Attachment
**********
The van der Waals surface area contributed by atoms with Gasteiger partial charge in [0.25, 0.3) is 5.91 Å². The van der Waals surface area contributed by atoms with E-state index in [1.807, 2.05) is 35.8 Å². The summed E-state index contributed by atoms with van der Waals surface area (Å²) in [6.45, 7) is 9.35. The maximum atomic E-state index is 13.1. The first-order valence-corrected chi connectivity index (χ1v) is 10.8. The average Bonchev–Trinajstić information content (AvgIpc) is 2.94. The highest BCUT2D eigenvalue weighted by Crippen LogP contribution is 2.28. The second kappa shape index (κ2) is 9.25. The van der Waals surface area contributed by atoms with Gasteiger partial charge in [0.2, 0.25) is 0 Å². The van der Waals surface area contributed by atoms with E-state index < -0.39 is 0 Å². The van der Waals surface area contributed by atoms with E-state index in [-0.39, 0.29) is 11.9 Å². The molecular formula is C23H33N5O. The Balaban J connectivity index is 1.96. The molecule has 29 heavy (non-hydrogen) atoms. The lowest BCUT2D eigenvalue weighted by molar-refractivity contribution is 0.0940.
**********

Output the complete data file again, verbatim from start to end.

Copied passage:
The van der Waals surface area contributed by atoms with Gasteiger partial charge in [0.25, 0.3) is 5.91 Å². The van der Waals surface area contributed by atoms with E-state index in [1.807, 2.05) is 35.8 Å². The summed E-state index contributed by atoms with van der Waals surface area (Å²) in [6.45, 7) is 9.35. The maximum atomic E-state index is 13.1. The first-order valence-corrected chi connectivity index (χ1v) is 10.8. The average Bonchev–Trinajstić information content (AvgIpc) is 2.94. The highest BCUT2D eigenvalue weighted by Crippen LogP contribution is 2.28. The second kappa shape index (κ2) is 9.25. The van der Waals surface area contributed by atoms with Gasteiger partial charge in [0.2, 0.25) is 0 Å². The van der Waals surface area contributed by atoms with E-state index < -0.39 is 0 Å². The van der Waals surface area contributed by atoms with E-state index in [-0.39, 0.29) is 11.9 Å². The molecular formula is C23H33N5O. The Balaban J connectivity index is 1.96. The molecule has 29 heavy (non-hydrogen) atoms. The lowest BCUT2D eigenvalue weighted by molar-refractivity contribution is 0.0940.